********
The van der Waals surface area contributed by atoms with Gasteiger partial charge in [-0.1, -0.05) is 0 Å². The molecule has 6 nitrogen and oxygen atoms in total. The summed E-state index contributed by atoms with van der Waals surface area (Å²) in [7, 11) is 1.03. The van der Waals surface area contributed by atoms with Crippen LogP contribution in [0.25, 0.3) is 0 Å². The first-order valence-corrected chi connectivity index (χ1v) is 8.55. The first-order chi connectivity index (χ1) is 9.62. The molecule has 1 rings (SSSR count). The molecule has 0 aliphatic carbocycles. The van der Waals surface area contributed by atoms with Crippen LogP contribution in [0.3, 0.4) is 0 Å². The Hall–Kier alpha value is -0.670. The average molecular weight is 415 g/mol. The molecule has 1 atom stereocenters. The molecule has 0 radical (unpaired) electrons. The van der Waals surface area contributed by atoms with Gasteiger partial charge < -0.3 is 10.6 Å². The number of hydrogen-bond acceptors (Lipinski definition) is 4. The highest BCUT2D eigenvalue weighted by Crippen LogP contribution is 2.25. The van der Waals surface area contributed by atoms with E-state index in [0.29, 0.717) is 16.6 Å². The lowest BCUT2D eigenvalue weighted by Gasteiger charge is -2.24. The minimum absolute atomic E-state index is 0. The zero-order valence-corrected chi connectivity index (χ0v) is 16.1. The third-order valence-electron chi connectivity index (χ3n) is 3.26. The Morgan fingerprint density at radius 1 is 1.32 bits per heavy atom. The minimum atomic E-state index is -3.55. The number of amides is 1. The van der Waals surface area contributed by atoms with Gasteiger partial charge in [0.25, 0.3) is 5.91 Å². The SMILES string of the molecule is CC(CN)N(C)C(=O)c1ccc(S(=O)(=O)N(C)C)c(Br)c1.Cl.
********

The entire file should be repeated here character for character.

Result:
The van der Waals surface area contributed by atoms with Gasteiger partial charge in [-0.1, -0.05) is 0 Å². The molecule has 6 nitrogen and oxygen atoms in total. The summed E-state index contributed by atoms with van der Waals surface area (Å²) in [7, 11) is 1.03. The van der Waals surface area contributed by atoms with Crippen LogP contribution in [0.25, 0.3) is 0 Å². The first-order valence-corrected chi connectivity index (χ1v) is 8.55. The first-order chi connectivity index (χ1) is 9.62. The molecule has 1 rings (SSSR count). The molecule has 0 aliphatic carbocycles. The van der Waals surface area contributed by atoms with Crippen LogP contribution in [0.3, 0.4) is 0 Å². The Hall–Kier alpha value is -0.670. The average molecular weight is 415 g/mol. The molecule has 1 atom stereocenters. The molecule has 0 radical (unpaired) electrons. The van der Waals surface area contributed by atoms with Gasteiger partial charge < -0.3 is 10.6 Å². The number of hydrogen-bond acceptors (Lipinski definition) is 4. The highest BCUT2D eigenvalue weighted by Crippen LogP contribution is 2.25. The van der Waals surface area contributed by atoms with E-state index in [0.29, 0.717) is 16.6 Å². The lowest BCUT2D eigenvalue weighted by Gasteiger charge is -2.24. The minimum absolute atomic E-state index is 0. The zero-order valence-corrected chi connectivity index (χ0v) is 16.1. The third-order valence-electron chi connectivity index (χ3n) is 3.26. The Morgan fingerprint density at radius 1 is 1.32 bits per heavy atom. The minimum atomic E-state index is -3.55. The number of amides is 1. The van der Waals surface area contributed by atoms with Gasteiger partial charge in [0.25, 0.3) is 5.91 Å². The SMILES string of the molecule is CC(CN)N(C)C(=O)c1ccc(S(=O)(=O)N(C)C)c(Br)c1.Cl.